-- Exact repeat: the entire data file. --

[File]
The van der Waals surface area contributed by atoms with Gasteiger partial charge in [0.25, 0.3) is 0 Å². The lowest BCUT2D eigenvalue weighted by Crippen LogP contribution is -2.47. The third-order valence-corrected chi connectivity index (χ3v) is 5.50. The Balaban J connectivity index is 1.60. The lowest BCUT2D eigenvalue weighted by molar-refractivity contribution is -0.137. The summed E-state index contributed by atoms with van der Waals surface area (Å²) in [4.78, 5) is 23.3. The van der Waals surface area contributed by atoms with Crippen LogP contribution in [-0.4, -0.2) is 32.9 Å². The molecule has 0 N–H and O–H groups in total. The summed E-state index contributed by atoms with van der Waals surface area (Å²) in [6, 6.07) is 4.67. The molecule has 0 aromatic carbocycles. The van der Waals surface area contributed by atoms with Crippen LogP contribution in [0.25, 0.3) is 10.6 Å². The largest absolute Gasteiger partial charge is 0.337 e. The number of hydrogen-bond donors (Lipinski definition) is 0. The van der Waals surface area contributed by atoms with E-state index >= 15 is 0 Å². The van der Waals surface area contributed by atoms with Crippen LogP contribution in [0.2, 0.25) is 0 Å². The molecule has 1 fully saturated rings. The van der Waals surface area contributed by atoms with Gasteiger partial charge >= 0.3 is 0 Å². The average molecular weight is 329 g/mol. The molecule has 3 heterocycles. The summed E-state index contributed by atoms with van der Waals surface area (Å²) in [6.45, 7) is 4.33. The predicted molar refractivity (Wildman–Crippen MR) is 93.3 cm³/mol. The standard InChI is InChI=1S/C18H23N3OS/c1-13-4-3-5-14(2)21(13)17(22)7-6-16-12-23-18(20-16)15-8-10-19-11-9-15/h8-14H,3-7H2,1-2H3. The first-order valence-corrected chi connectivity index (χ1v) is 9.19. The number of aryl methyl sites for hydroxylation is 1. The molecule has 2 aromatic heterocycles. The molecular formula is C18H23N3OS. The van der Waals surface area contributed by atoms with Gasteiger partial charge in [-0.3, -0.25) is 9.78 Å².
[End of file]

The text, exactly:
The van der Waals surface area contributed by atoms with Gasteiger partial charge in [0.25, 0.3) is 0 Å². The lowest BCUT2D eigenvalue weighted by Crippen LogP contribution is -2.47. The third-order valence-corrected chi connectivity index (χ3v) is 5.50. The Balaban J connectivity index is 1.60. The lowest BCUT2D eigenvalue weighted by molar-refractivity contribution is -0.137. The summed E-state index contributed by atoms with van der Waals surface area (Å²) in [4.78, 5) is 23.3. The van der Waals surface area contributed by atoms with Crippen LogP contribution in [-0.4, -0.2) is 32.9 Å². The molecule has 0 N–H and O–H groups in total. The summed E-state index contributed by atoms with van der Waals surface area (Å²) in [6, 6.07) is 4.67. The molecule has 0 aromatic carbocycles. The van der Waals surface area contributed by atoms with Crippen LogP contribution in [0.25, 0.3) is 10.6 Å². The largest absolute Gasteiger partial charge is 0.337 e. The number of hydrogen-bond donors (Lipinski definition) is 0. The van der Waals surface area contributed by atoms with E-state index >= 15 is 0 Å². The van der Waals surface area contributed by atoms with Crippen LogP contribution in [0.2, 0.25) is 0 Å². The molecule has 1 fully saturated rings. The van der Waals surface area contributed by atoms with Gasteiger partial charge >= 0.3 is 0 Å². The average molecular weight is 329 g/mol. The molecule has 3 heterocycles. The summed E-state index contributed by atoms with van der Waals surface area (Å²) in [6.45, 7) is 4.33. The predicted molar refractivity (Wildman–Crippen MR) is 93.3 cm³/mol. The standard InChI is InChI=1S/C18H23N3OS/c1-13-4-3-5-14(2)21(13)17(22)7-6-16-12-23-18(20-16)15-8-10-19-11-9-15/h8-14H,3-7H2,1-2H3. The first-order valence-corrected chi connectivity index (χ1v) is 9.19. The number of aryl methyl sites for hydroxylation is 1. The molecule has 2 aromatic heterocycles. The molecular formula is C18H23N3OS. The van der Waals surface area contributed by atoms with Gasteiger partial charge in [-0.3, -0.25) is 9.78 Å².